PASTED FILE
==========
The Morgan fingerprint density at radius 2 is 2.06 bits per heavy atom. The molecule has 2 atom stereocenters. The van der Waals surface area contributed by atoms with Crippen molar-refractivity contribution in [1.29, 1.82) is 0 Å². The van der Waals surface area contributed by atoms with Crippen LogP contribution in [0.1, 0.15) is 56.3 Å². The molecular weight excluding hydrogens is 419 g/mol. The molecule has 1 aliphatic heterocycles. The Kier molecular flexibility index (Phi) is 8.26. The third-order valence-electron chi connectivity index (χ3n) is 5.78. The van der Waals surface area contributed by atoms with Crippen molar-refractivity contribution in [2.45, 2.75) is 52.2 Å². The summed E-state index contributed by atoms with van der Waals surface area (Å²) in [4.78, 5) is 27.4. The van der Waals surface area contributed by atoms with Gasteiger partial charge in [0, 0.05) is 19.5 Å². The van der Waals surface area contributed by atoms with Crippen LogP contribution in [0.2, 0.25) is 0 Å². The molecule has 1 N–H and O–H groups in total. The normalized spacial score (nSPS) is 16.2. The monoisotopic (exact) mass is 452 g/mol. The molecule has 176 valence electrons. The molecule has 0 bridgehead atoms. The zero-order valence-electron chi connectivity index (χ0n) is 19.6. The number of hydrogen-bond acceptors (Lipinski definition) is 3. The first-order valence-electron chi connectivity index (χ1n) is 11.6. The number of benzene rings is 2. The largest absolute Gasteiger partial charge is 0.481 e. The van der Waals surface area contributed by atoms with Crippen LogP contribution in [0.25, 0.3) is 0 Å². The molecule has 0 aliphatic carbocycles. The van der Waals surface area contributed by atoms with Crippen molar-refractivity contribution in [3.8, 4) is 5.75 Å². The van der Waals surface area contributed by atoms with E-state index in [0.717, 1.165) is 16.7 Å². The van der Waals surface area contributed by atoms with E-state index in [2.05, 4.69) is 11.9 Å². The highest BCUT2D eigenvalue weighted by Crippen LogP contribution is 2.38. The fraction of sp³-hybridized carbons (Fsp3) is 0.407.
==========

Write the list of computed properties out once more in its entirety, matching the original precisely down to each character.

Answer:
The Morgan fingerprint density at radius 2 is 2.06 bits per heavy atom. The molecule has 2 atom stereocenters. The van der Waals surface area contributed by atoms with Crippen molar-refractivity contribution in [1.29, 1.82) is 0 Å². The van der Waals surface area contributed by atoms with Crippen LogP contribution in [0.1, 0.15) is 56.3 Å². The molecular weight excluding hydrogens is 419 g/mol. The molecule has 1 aliphatic heterocycles. The Kier molecular flexibility index (Phi) is 8.26. The third-order valence-electron chi connectivity index (χ3n) is 5.78. The van der Waals surface area contributed by atoms with Crippen molar-refractivity contribution in [2.45, 2.75) is 52.2 Å². The summed E-state index contributed by atoms with van der Waals surface area (Å²) in [4.78, 5) is 27.4. The van der Waals surface area contributed by atoms with Gasteiger partial charge in [0, 0.05) is 19.5 Å². The van der Waals surface area contributed by atoms with Crippen LogP contribution in [0.2, 0.25) is 0 Å². The molecule has 1 N–H and O–H groups in total. The normalized spacial score (nSPS) is 16.2. The monoisotopic (exact) mass is 452 g/mol. The molecule has 176 valence electrons. The molecule has 0 bridgehead atoms. The zero-order valence-electron chi connectivity index (χ0n) is 19.6. The number of hydrogen-bond acceptors (Lipinski definition) is 3. The first-order valence-electron chi connectivity index (χ1n) is 11.6. The number of benzene rings is 2. The largest absolute Gasteiger partial charge is 0.481 e. The van der Waals surface area contributed by atoms with Crippen LogP contribution in [0.25, 0.3) is 0 Å². The molecule has 0 aliphatic carbocycles. The van der Waals surface area contributed by atoms with Crippen molar-refractivity contribution in [3.8, 4) is 5.75 Å². The van der Waals surface area contributed by atoms with E-state index in [0.717, 1.165) is 16.7 Å². The van der Waals surface area contributed by atoms with E-state index in [2.05, 4.69) is 11.9 Å². The highest BCUT2D eigenvalue weighted by Crippen LogP contribution is 2.38. The fraction of sp³-hybridized carbons (Fsp3) is 0.407.